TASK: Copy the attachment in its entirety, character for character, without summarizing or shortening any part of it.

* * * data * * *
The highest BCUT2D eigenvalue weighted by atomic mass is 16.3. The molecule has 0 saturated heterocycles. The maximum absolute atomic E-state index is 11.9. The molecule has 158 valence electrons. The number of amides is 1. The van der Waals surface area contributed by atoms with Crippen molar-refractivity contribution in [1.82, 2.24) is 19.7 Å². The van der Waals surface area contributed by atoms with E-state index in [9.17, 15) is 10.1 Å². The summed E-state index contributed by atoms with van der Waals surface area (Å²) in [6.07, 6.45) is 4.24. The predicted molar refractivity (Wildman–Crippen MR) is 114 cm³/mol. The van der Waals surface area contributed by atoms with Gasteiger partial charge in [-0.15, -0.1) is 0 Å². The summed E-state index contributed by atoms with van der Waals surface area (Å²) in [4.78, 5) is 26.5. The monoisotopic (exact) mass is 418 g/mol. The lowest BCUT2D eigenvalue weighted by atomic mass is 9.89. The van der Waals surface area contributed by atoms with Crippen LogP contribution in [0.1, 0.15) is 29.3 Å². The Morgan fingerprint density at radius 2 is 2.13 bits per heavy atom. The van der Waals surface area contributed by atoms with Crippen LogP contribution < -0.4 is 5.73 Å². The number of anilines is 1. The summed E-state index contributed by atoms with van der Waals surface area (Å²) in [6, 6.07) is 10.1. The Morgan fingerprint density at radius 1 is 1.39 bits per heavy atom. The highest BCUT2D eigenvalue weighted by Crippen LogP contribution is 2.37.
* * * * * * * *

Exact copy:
The highest BCUT2D eigenvalue weighted by atomic mass is 16.3. The molecule has 0 saturated heterocycles. The maximum absolute atomic E-state index is 11.9. The molecule has 158 valence electrons. The number of amides is 1. The van der Waals surface area contributed by atoms with Crippen molar-refractivity contribution in [1.82, 2.24) is 19.7 Å². The van der Waals surface area contributed by atoms with E-state index in [9.17, 15) is 10.1 Å². The summed E-state index contributed by atoms with van der Waals surface area (Å²) in [6.07, 6.45) is 4.24. The predicted molar refractivity (Wildman–Crippen MR) is 114 cm³/mol. The van der Waals surface area contributed by atoms with Gasteiger partial charge in [-0.15, -0.1) is 0 Å². The summed E-state index contributed by atoms with van der Waals surface area (Å²) in [4.78, 5) is 26.5. The monoisotopic (exact) mass is 418 g/mol. The lowest BCUT2D eigenvalue weighted by atomic mass is 9.89. The van der Waals surface area contributed by atoms with Crippen LogP contribution in [0.1, 0.15) is 29.3 Å². The Morgan fingerprint density at radius 2 is 2.13 bits per heavy atom. The van der Waals surface area contributed by atoms with Crippen LogP contribution < -0.4 is 5.73 Å². The number of anilines is 1. The summed E-state index contributed by atoms with van der Waals surface area (Å²) in [6, 6.07) is 10.1. The Morgan fingerprint density at radius 1 is 1.39 bits per heavy atom. The highest BCUT2D eigenvalue weighted by Crippen LogP contribution is 2.37.